Hard choices to be made; don't get mesmerized by investment: Ramesh

Maintaining that he is "anything but an activist", Environment Minister Jairam Ramesh said "but if laws of the land have to be implemented in its seriousness, then some sacrifices will have to be made".

"Nothing that I have done is new," Ramesh said adding all that he has sought to do it to implement the existing laws on environment protection that have been passed by Parliament.

"The debate is that: are you going to change or navigate it (the laws) as you did in last 30 years or are you going to follow it," Ramesh said.

The minister made the remarks while addressing an interactive session at Hindustan Times Leadership Summit programme here.

The minister termed as "tiny and miniscule" the number of industrial projects which were scarpped or denied sanction, as and said 95 percent of them have got the ministry's approval.

"But We should also have the courage to say 'No'. There are a number of isntances where the answers have necessarily to be no," he added.

Describing the categories of his ministry's  responses to various industrial projects, he said in a ligheter vein that the responses were "yes, No and Yes and but".

He said it was 'No' in case of Vedanta mining project in Orissa but 'Yes' for Navi Mumbai airport project. On South Korean company POSCO's steel project in Orissa, he, however, refused to say anything.

Ramesh said that in coming days there could be less and less of "plain vanila yes" and "more of yes and but".

The minister said people will respond to tough decisions if they are convinced that the decision has been taken in a transparent manner but for that "the reason behind Yes, No and Yes and But should be in public domain in time".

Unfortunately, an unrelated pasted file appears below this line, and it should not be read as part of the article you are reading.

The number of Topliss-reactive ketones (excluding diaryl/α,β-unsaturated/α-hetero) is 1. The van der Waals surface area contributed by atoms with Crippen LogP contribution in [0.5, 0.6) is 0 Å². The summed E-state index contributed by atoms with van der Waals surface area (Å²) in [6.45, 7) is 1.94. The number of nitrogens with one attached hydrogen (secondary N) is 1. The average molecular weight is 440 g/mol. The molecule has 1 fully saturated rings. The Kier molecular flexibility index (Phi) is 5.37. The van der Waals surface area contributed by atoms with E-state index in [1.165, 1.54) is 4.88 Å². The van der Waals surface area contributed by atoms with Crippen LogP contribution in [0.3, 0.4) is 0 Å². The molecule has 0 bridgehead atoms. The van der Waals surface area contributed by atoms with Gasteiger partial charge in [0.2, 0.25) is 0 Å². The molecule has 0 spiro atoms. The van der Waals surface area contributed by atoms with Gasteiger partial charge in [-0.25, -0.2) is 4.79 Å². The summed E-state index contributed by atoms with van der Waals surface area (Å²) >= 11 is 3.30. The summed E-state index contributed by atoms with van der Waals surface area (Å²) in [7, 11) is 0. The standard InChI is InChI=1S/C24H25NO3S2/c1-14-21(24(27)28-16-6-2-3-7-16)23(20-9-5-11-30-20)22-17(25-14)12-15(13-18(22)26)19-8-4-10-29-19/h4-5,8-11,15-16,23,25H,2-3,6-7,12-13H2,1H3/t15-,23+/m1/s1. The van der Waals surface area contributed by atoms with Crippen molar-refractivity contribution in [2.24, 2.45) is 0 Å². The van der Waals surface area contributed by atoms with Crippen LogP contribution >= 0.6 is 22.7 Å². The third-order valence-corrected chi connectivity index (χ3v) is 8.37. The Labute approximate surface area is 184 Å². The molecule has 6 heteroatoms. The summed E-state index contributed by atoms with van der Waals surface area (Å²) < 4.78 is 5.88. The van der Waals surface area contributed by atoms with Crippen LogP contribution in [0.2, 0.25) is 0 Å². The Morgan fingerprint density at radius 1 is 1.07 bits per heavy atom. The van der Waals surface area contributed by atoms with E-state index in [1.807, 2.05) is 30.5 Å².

He also refused to read any dichotomy between the stand of Prime Minister Manmohan Singh and Congress President Sonia Gandhi over environment versus development debate but maintained that divergent views on such matters, which are natural, need to be reconciled.

On accusations of delaying power projects, Ramesh sought to remind that before his present capacity as Enviorment Minister he was also a Power Minister and hence was fully aware of what alternatives the latter has.

He wondered why nobody wants to carry out mining work in "Go Area" which is 65 percent of the total land maintaining that forest cover is as important as power production.

Referring to his view that SUVs are diesel-guzzlers and as such a burden on economy and that there should be a fuel policy, Ramesh said "if you look at the number of cars in India, you will not have an idea that we are importing 90 percent of the fuel we consume".

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